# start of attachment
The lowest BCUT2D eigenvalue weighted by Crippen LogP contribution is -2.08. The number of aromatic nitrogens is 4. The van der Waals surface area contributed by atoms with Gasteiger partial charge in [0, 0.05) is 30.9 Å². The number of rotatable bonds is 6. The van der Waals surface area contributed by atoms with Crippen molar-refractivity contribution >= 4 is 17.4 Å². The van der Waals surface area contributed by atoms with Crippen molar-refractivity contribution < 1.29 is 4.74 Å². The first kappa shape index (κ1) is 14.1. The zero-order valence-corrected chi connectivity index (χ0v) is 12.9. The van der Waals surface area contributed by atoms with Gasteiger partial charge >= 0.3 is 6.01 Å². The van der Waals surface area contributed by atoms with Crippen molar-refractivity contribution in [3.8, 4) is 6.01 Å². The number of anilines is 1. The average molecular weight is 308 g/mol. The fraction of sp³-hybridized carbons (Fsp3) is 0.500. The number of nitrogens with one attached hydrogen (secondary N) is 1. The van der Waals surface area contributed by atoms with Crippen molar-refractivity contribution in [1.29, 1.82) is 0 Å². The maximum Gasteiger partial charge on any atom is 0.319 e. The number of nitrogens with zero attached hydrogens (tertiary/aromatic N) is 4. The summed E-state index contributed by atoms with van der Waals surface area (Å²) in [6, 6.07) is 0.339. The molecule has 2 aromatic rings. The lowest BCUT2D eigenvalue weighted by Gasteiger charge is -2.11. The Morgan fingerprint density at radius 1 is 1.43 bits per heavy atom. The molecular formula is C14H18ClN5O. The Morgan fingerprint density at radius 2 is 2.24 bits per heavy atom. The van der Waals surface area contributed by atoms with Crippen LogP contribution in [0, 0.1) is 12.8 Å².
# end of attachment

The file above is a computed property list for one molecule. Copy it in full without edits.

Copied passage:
The lowest BCUT2D eigenvalue weighted by Crippen LogP contribution is -2.08. The number of aromatic nitrogens is 4. The van der Waals surface area contributed by atoms with Gasteiger partial charge in [0, 0.05) is 30.9 Å². The number of rotatable bonds is 6. The van der Waals surface area contributed by atoms with Crippen molar-refractivity contribution >= 4 is 17.4 Å². The van der Waals surface area contributed by atoms with Crippen molar-refractivity contribution < 1.29 is 4.74 Å². The first kappa shape index (κ1) is 14.1. The zero-order valence-corrected chi connectivity index (χ0v) is 12.9. The van der Waals surface area contributed by atoms with Gasteiger partial charge >= 0.3 is 6.01 Å². The van der Waals surface area contributed by atoms with Crippen molar-refractivity contribution in [3.8, 4) is 6.01 Å². The number of anilines is 1. The average molecular weight is 308 g/mol. The fraction of sp³-hybridized carbons (Fsp3) is 0.500. The number of nitrogens with one attached hydrogen (secondary N) is 1. The van der Waals surface area contributed by atoms with Crippen molar-refractivity contribution in [1.29, 1.82) is 0 Å². The maximum Gasteiger partial charge on any atom is 0.319 e. The number of nitrogens with zero attached hydrogens (tertiary/aromatic N) is 4. The summed E-state index contributed by atoms with van der Waals surface area (Å²) in [6, 6.07) is 0.339. The molecule has 2 aromatic rings. The lowest BCUT2D eigenvalue weighted by Gasteiger charge is -2.11. The Morgan fingerprint density at radius 1 is 1.43 bits per heavy atom. The molecular formula is C14H18ClN5O. The Morgan fingerprint density at radius 2 is 2.24 bits per heavy atom. The van der Waals surface area contributed by atoms with Crippen LogP contribution in [0, 0.1) is 12.8 Å².